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COVID-19: Doping agent could alleviate serious illnesses


Doping: With erythropoietin against COVID-19

Erythropoietin is a hormone that promotes the formation of red blood cells (erythrocytes). Epo became known to many through the doping scandals in sports. Researchers are now reporting that the doping agent could also help in the fight against severe COVID-19 disease courses.

In the fight against the disease COVID-19 caused by the SARS-CoV-2 coronavirus, medication that has already been developed against other diseases is used, particularly in the case of serious illnesses. The doping agent Epo could also possibly be used here.

Possible protection against late neurological consequences

Erythropoietin is actually an anemia medication. But according to researchers from the Max Planck Institute for Experimental Medicine in Göttingen, the epo, which is known to the general public as a doping agent, could also be effective for COVID-19.

According to a recent report, the growth factor could weaken severe illnesses and protect patients from late neurological consequences if the SARS-CoV-2 virus attacks the brain.

After the first case studies already point to a positive effect of Epo, the researchers are now planning a randomized clinical study to systematically investigate the effects of Epo treatment in COVID-19 sufferers.

Indications of a protective role

At the end of March, a patient with severe COVID-19 symptoms was admitted to an Iranian hospital. Because he also had poor blood values, the doctors also prescribed the hematopoietic growth factor Epo. The patient was able to leave the clinic seven days after the start of treatment.

Another indication of Epo's protective role in COVID-19 comes from the Max Planck Society (MPG) in South America. There, serious illnesses are more rare in higher regions than in the lowlands - possibly because people at higher altitudes form more epo, therefore have more red blood cells and are therefore better adapted to a lack of oxygen.

Could Epo have contributed to the rapid healing of the Iranian patient and could also be the explanation for the different frequency of the disease in South America?

Milder course of the disease due to epo?

Hannelore Ehrenreich believes this is possible. The scientist at the Max Planck Institute for Experimental Medicine has been researching the effects of the body's growth factor for over thirty years and suspects a connection between the administration of Epo and the mild course of the disease.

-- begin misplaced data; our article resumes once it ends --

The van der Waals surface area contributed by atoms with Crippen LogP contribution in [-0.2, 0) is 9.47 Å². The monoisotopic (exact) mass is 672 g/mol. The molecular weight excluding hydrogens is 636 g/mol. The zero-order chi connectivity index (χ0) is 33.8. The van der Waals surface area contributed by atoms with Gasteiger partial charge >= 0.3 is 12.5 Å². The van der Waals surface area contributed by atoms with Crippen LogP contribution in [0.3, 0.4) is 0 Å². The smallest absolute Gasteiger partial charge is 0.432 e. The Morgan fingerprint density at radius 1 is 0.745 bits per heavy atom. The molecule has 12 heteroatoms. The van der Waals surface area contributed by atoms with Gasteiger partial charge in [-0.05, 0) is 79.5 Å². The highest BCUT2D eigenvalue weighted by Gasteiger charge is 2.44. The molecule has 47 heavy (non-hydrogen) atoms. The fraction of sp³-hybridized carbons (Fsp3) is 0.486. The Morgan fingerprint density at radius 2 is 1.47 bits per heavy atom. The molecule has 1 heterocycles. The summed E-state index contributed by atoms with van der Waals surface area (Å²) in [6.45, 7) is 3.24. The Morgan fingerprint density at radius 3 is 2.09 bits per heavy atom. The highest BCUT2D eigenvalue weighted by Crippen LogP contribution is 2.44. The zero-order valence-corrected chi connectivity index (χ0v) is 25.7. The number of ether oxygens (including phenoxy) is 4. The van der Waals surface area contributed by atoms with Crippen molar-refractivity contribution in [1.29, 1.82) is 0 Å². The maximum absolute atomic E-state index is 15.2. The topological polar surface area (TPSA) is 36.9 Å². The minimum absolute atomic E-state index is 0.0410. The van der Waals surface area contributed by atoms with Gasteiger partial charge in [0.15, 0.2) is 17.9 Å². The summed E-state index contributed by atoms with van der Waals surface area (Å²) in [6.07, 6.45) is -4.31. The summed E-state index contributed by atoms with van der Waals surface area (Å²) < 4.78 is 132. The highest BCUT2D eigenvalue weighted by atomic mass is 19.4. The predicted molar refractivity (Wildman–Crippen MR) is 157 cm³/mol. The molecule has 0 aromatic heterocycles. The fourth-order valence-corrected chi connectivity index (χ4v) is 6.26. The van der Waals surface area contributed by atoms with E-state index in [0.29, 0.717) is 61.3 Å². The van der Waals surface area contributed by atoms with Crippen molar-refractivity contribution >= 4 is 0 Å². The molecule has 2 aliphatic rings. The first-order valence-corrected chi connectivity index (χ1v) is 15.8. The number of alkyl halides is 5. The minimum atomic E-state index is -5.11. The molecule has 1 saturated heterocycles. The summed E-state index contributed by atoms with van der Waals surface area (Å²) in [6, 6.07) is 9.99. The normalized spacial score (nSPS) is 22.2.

"For example, we have observed that dialysis patients survive Covid-19 remarkably well - and it is precisely these patients who receive erythropoietin as part of their dialysis," explains Ehrenreich.

As the message says, Epo is released as a natural response to a lack of oxygen. The molecule stimulates the formation of red blood cells and thus improves the oxygen supply to the brain and muscles.

This effect is also used by athletes who use artificially produced epo as a doping agent. Epo not only has a stimulating effect on blood cells, but also on many other tissues.

Improved breathing in the absence of oxygen

Ehrenreich and her colleagues have now summarized the studies already available on the effects of Epo. Their results were published in the "Molecular Medicine" journal.

Experts say that animal experiments indicate that Epo acts on areas in the brainstem and spinal cord that control breathing. As a result, breathing also improves when there is a lack of oxygen. It also has an anti-inflammatory effect on immune cells and could thus weaken the frequently excessive immune response in COVID-19 patients. Furthermore, Epo could protect against neurological symptoms and late effects of the disease such as headache, dizziness, loss of taste and smell, as well as seizures.

The protective effects of Epo have been shown in animals as well as in a variety of studies in people with various brain disorders, according to the MPG. Unfortunately, pharmaceutical companies have only a limited interest in funding further necessary studies on approved active ingredients such as erythropoietin, for which patent protection has also expired.

“Covid-19 can have such serious health consequences that we have to investigate any evidence that Epo has a protective effect. After all, there is no vaccine or medication at the moment. We are therefore currently preparing a human study with which we want to investigate the effect of Epo on Covid-19, a so-called proof-of-concept study, ”said Ehrenreich.

In this clinical study, seriously ill COVID-19 sufferers are also to receive Epo. The scientists then want to investigate whether the growth factor can alleviate serious illnesses. (ad)

Author and source information

This text corresponds to the specifications of the medical literature, medical guidelines and current studies and has been checked by medical doctors.

Swell:

  • Max Planck Society: With Epo against Covid-19, (accessed: 04.07.2020), Max Planck Society
  • Hannelore Ehrenreich, Karin Weissenborn, Martin Begemann, Markus Busch, Eduard Vieta & Kamilla W. Miskowiak: Erythropoietin as candidate for supportive treatment of severe COVID-19; in: Molecular Medicine, (published: June 16, 2020), Molecular Medicine


Video: Can doping athletes take advantage of the COVID-19 pandemic? TSN In Depth (January 2022).